A new documentary highlights the exploitation at the heart of the fashion industry. But beyond empty sloganeering, it lacks a prescription for change.
The True Cost opens on the Rana Plaza disaster in April 2013, a garment factory collapse in Bangladesh that claimed 1,129 lives and left 2,500 more injured. We see bloody bodies trapped under the wreckage; wives and mothers screaming for their loved ones amidst the rubble.
It’s one of many devastating scenes in a documentary, which opens Friday, that presents the fashion industry as a destructive, rapacious creation of American capitalism.
“It’s a story about greed and fear, power and poverty,” says filmmaker Andrew Morgan in narrative voiceover. He shows us glamour juxtaposed with labor, models parading the runway in one clip, and rows of factory workers in the next.
Rana Plaza rallied renewed attention around the horrible conditions and low wages in so-called “sweatshops” in Asia, where fast fashion companies like H&M, Forever21, and Zara outsource their clothes.
The True Cost takes us to other factories in Bangladesh, interviewing disgruntled factory owners and workers who are “paying the price for cheap clothes.”
We meet 23-year-old Shima Akhter, one of 40 million garment factory workers in the world (more than 85 percent of whom are women earning $3 a day, Morgan tells us). Akhter is president of a factory union in Dhaka and recalls being attacked by dozens of staffers wielding chairs, sticks, and scissors after she and other union organizers demanded reforms from their managers. “They banged our heads against the wall,” she says. “I believe these clothes are produced by our blood.”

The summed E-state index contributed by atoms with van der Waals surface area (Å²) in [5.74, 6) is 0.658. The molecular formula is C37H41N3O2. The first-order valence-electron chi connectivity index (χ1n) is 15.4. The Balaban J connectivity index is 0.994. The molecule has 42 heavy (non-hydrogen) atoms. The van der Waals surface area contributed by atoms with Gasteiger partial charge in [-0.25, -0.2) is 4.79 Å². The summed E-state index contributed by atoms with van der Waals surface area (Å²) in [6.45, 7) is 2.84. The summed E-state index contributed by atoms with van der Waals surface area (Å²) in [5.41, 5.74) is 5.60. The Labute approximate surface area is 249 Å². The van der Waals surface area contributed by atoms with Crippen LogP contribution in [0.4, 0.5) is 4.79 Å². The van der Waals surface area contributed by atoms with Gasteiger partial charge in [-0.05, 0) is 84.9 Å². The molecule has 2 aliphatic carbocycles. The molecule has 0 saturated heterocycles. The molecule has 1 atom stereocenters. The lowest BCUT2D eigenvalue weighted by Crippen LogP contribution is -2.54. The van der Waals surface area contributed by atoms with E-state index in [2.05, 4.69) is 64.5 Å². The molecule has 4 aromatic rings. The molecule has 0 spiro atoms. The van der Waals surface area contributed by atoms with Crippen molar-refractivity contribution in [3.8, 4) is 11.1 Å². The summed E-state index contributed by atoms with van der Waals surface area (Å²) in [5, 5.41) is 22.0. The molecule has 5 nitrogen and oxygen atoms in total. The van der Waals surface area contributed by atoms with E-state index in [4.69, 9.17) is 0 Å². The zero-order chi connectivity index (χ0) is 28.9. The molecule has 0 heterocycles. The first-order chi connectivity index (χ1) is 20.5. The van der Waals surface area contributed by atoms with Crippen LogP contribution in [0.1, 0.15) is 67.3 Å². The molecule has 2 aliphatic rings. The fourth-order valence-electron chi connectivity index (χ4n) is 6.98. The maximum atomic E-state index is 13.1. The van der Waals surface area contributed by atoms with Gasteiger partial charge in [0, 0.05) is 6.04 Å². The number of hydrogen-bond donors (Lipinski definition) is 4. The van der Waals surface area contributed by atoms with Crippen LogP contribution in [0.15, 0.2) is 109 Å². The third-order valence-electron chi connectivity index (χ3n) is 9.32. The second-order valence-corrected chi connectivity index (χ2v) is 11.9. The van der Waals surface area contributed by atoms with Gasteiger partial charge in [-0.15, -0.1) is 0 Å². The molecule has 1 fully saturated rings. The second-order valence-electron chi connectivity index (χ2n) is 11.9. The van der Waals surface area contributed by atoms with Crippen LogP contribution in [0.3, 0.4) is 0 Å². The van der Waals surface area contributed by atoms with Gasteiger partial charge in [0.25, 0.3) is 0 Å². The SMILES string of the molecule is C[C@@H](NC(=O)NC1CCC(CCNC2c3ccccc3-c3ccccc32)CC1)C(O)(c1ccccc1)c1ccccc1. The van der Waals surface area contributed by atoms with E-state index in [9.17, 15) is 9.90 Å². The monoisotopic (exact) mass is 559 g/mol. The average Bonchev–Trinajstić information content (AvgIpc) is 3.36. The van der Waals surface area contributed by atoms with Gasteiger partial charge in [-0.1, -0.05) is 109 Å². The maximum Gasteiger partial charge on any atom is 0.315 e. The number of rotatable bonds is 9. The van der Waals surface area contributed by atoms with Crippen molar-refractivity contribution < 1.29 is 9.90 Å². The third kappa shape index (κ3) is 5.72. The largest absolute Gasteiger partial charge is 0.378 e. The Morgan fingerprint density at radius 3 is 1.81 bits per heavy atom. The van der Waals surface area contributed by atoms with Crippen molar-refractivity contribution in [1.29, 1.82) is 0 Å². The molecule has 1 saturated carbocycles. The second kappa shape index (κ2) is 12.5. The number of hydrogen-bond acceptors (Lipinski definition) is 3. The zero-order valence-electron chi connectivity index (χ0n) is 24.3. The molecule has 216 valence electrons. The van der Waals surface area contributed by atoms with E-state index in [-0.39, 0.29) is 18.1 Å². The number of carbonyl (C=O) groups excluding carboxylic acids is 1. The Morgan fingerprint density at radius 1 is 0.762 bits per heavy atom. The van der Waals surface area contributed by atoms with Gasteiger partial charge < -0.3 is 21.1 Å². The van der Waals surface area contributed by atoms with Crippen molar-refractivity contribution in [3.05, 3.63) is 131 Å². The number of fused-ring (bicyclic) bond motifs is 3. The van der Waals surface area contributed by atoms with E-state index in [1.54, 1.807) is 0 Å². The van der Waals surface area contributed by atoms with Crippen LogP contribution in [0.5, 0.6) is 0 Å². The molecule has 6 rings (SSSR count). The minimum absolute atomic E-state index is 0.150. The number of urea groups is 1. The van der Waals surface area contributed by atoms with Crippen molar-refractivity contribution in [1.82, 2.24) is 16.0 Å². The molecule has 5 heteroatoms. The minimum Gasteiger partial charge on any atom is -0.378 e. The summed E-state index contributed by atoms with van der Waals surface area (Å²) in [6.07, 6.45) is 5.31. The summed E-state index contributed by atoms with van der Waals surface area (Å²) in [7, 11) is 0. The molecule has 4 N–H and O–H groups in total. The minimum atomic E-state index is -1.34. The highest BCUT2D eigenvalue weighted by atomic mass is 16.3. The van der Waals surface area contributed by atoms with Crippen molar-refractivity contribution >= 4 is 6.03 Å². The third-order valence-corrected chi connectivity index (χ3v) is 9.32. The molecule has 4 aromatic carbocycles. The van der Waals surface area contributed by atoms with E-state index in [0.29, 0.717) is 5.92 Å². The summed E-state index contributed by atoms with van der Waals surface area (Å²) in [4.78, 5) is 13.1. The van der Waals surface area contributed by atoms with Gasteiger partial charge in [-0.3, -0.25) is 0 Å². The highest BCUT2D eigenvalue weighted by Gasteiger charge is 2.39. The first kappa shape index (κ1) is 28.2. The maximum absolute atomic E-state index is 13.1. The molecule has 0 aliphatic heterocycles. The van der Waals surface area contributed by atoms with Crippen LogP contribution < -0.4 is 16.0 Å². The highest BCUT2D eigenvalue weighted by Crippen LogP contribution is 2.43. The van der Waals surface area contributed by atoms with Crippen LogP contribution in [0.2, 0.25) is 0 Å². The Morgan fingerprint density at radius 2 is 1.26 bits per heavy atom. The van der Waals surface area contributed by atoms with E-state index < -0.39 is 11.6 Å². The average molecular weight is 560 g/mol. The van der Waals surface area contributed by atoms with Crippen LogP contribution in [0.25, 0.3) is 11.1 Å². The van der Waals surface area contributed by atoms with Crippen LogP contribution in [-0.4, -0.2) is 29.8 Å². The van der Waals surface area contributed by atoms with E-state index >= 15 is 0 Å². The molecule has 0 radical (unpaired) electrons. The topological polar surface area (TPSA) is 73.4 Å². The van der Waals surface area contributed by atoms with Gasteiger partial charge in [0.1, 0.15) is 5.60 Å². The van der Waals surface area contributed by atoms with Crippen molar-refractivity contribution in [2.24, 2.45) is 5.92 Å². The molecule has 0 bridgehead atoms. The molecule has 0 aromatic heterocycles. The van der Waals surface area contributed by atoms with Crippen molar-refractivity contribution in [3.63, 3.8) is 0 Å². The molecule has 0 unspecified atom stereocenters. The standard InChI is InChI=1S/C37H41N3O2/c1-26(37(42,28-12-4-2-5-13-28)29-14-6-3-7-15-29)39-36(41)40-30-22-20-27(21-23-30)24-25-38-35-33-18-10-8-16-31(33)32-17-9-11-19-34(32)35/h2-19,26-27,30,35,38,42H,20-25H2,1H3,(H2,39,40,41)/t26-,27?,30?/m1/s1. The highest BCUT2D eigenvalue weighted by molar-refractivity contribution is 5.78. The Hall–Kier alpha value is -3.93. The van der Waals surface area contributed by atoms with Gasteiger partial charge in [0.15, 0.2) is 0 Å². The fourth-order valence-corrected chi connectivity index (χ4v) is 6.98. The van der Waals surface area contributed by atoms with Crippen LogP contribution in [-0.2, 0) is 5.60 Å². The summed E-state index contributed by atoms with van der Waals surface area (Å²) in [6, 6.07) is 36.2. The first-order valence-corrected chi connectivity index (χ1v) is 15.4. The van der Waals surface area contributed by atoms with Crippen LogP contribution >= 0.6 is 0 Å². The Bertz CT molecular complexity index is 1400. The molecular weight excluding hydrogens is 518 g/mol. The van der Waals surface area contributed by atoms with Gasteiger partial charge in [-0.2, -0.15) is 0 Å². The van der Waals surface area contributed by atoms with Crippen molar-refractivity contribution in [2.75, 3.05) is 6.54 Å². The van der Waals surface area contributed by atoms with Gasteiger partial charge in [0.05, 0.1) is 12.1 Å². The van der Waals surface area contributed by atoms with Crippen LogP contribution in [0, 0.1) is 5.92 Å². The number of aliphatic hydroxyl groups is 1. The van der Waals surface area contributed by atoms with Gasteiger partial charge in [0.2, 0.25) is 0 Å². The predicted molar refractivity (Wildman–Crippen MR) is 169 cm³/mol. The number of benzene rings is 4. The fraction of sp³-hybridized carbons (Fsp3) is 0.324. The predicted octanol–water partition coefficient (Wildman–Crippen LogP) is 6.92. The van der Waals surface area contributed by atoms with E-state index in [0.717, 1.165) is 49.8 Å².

Morgan is appalled by people like Benjamin Powell, Director of the Free Market Institute, and others who “excuse” low wages and unsafe working conditions.
Of the dozens of people he interviews, only two offer dissenting opinions about garment factories. One is Powell, who explains that factory jobs in poor countries are “part of the very process that raises living standards and leads to higher wages and better working conditions over time.”
We see him on Fox Business Channel’s The Independents, where he underscores that factories are “places that people choose to work, admittedly from a bad set of other options. The alternatives are usually much worse than the factory job.”
Powell is meant to come across as a right-wing darling of Fox News, but his opinions on garment factories are shared by liberals like Nicholas Kristof, an op-ed writer for the New York Times who covers human rights issues.
Kristof has pointed out that big name companies “tend not to have highly labor-intensive factories in the very poorest countries, but rather more capital-intensive factories (in which machines do more of the work) in better-off nations like Malaysia or Indonesia.”
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